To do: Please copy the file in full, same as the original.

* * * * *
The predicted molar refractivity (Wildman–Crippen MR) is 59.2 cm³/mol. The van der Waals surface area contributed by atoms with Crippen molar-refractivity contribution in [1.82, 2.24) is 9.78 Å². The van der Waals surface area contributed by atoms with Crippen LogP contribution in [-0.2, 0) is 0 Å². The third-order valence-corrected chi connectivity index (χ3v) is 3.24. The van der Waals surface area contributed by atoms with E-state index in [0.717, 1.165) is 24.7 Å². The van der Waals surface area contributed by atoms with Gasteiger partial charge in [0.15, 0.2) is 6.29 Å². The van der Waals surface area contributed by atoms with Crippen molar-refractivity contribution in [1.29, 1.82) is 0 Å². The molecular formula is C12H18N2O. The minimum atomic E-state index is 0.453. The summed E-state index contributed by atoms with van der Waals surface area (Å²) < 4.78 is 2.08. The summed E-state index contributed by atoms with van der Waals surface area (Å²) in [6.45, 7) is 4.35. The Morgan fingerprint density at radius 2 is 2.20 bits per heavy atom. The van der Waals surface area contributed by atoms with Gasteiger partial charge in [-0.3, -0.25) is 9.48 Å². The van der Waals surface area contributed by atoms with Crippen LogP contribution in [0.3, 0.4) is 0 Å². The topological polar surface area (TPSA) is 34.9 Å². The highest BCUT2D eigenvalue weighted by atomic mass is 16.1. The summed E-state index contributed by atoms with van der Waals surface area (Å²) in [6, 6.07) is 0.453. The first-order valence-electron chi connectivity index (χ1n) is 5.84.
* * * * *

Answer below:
The predicted molar refractivity (Wildman–Crippen MR) is 59.2 cm³/mol. The van der Waals surface area contributed by atoms with Crippen molar-refractivity contribution in [1.82, 2.24) is 9.78 Å². The van der Waals surface area contributed by atoms with Crippen LogP contribution in [-0.2, 0) is 0 Å². The third-order valence-corrected chi connectivity index (χ3v) is 3.24. The van der Waals surface area contributed by atoms with E-state index in [0.717, 1.165) is 24.7 Å². The van der Waals surface area contributed by atoms with Gasteiger partial charge in [0.15, 0.2) is 6.29 Å². The van der Waals surface area contributed by atoms with Crippen molar-refractivity contribution in [1.29, 1.82) is 0 Å². The molecular formula is C12H18N2O. The minimum atomic E-state index is 0.453. The summed E-state index contributed by atoms with van der Waals surface area (Å²) < 4.78 is 2.08. The summed E-state index contributed by atoms with van der Waals surface area (Å²) in [6.45, 7) is 4.35. The Morgan fingerprint density at radius 2 is 2.20 bits per heavy atom. The van der Waals surface area contributed by atoms with Gasteiger partial charge in [-0.3, -0.25) is 9.48 Å². The van der Waals surface area contributed by atoms with Crippen LogP contribution in [0.3, 0.4) is 0 Å². The topological polar surface area (TPSA) is 34.9 Å². The highest BCUT2D eigenvalue weighted by atomic mass is 16.1. The summed E-state index contributed by atoms with van der Waals surface area (Å²) in [6, 6.07) is 0.453. The first-order valence-electron chi connectivity index (χ1n) is 5.84.